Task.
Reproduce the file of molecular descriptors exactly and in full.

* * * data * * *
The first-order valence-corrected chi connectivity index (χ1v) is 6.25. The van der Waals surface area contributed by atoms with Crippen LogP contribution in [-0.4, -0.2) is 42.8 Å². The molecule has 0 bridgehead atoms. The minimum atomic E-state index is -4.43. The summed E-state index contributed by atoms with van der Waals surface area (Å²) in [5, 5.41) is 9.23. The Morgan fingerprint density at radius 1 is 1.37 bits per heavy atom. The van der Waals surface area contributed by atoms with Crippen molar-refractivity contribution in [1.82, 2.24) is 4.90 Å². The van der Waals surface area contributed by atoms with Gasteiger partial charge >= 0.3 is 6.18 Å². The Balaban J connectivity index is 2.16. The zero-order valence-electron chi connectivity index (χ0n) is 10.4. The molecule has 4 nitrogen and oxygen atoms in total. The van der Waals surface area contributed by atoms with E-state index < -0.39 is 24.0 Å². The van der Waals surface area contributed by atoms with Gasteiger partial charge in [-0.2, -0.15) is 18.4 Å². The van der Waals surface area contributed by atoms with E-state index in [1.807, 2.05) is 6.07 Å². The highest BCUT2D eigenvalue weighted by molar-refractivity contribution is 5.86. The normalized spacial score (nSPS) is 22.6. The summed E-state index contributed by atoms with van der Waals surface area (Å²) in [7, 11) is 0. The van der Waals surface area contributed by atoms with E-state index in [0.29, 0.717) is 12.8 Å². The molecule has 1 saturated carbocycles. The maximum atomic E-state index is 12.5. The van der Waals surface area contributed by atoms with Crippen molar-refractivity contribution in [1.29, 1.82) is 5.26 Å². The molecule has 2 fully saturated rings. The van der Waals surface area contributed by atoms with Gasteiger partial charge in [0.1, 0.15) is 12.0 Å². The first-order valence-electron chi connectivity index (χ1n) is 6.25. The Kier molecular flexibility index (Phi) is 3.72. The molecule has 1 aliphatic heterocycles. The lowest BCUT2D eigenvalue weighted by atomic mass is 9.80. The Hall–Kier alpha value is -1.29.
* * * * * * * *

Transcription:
The first-order valence-corrected chi connectivity index (χ1v) is 6.25. The van der Waals surface area contributed by atoms with Crippen LogP contribution in [-0.4, -0.2) is 42.8 Å². The molecule has 0 bridgehead atoms. The minimum atomic E-state index is -4.43. The summed E-state index contributed by atoms with van der Waals surface area (Å²) in [5, 5.41) is 9.23. The Morgan fingerprint density at radius 1 is 1.37 bits per heavy atom. The van der Waals surface area contributed by atoms with Crippen molar-refractivity contribution in [1.82, 2.24) is 4.90 Å². The van der Waals surface area contributed by atoms with Gasteiger partial charge >= 0.3 is 6.18 Å². The Balaban J connectivity index is 2.16. The zero-order valence-electron chi connectivity index (χ0n) is 10.4. The molecule has 4 nitrogen and oxygen atoms in total. The van der Waals surface area contributed by atoms with E-state index < -0.39 is 24.0 Å². The van der Waals surface area contributed by atoms with Gasteiger partial charge in [-0.2, -0.15) is 18.4 Å². The van der Waals surface area contributed by atoms with E-state index in [1.807, 2.05) is 6.07 Å². The highest BCUT2D eigenvalue weighted by molar-refractivity contribution is 5.86. The normalized spacial score (nSPS) is 22.6. The summed E-state index contributed by atoms with van der Waals surface area (Å²) in [7, 11) is 0. The van der Waals surface area contributed by atoms with E-state index in [0.29, 0.717) is 12.8 Å². The molecule has 1 saturated carbocycles. The maximum atomic E-state index is 12.5. The van der Waals surface area contributed by atoms with Crippen molar-refractivity contribution in [1.29, 1.82) is 5.26 Å². The molecule has 2 fully saturated rings. The van der Waals surface area contributed by atoms with Gasteiger partial charge in [0.1, 0.15) is 12.0 Å². The first-order valence-electron chi connectivity index (χ1n) is 6.25. The Kier molecular flexibility index (Phi) is 3.72. The molecule has 1 aliphatic heterocycles. The lowest BCUT2D eigenvalue weighted by atomic mass is 9.80. The Hall–Kier alpha value is -1.29.